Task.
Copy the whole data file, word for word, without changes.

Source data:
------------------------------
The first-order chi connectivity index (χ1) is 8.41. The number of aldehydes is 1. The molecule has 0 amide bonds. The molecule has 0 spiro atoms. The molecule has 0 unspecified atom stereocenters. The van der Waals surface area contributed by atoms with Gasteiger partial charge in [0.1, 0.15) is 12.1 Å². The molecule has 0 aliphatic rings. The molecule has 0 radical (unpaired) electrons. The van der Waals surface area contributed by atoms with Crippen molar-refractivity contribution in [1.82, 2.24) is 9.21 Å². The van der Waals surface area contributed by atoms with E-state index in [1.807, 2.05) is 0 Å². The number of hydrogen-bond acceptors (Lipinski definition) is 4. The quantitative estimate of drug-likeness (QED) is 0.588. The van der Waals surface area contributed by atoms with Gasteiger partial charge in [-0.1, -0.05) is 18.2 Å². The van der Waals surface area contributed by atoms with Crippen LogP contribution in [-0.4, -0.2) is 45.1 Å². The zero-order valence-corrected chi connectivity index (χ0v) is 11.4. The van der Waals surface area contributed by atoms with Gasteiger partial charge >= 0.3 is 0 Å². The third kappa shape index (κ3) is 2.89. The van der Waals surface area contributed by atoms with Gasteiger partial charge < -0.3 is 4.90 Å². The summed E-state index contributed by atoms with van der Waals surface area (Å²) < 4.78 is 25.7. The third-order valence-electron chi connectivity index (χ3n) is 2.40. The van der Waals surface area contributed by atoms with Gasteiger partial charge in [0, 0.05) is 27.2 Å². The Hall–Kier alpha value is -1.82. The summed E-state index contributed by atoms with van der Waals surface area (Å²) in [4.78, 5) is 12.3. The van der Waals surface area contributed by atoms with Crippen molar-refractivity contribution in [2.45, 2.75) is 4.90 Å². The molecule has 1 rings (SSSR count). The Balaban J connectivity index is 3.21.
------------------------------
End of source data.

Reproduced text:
The first-order chi connectivity index (χ1) is 8.41. The number of aldehydes is 1. The molecule has 0 amide bonds. The molecule has 0 spiro atoms. The molecule has 0 unspecified atom stereocenters. The van der Waals surface area contributed by atoms with Gasteiger partial charge in [0.1, 0.15) is 12.1 Å². The molecule has 0 aliphatic rings. The molecule has 0 radical (unpaired) electrons. The van der Waals surface area contributed by atoms with Crippen molar-refractivity contribution in [1.82, 2.24) is 9.21 Å². The van der Waals surface area contributed by atoms with E-state index in [1.807, 2.05) is 0 Å². The number of hydrogen-bond acceptors (Lipinski definition) is 4. The quantitative estimate of drug-likeness (QED) is 0.588. The van der Waals surface area contributed by atoms with Gasteiger partial charge in [-0.1, -0.05) is 18.2 Å². The van der Waals surface area contributed by atoms with Crippen LogP contribution in [-0.4, -0.2) is 45.1 Å². The zero-order valence-corrected chi connectivity index (χ0v) is 11.4. The van der Waals surface area contributed by atoms with Gasteiger partial charge >= 0.3 is 0 Å². The third kappa shape index (κ3) is 2.89. The van der Waals surface area contributed by atoms with Gasteiger partial charge < -0.3 is 4.90 Å². The summed E-state index contributed by atoms with van der Waals surface area (Å²) < 4.78 is 25.7. The third-order valence-electron chi connectivity index (χ3n) is 2.40. The van der Waals surface area contributed by atoms with Gasteiger partial charge in [0, 0.05) is 27.2 Å². The Hall–Kier alpha value is -1.82. The summed E-state index contributed by atoms with van der Waals surface area (Å²) in [4.78, 5) is 12.3. The van der Waals surface area contributed by atoms with Crippen molar-refractivity contribution in [2.45, 2.75) is 4.90 Å². The molecule has 1 rings (SSSR count). The Balaban J connectivity index is 3.21.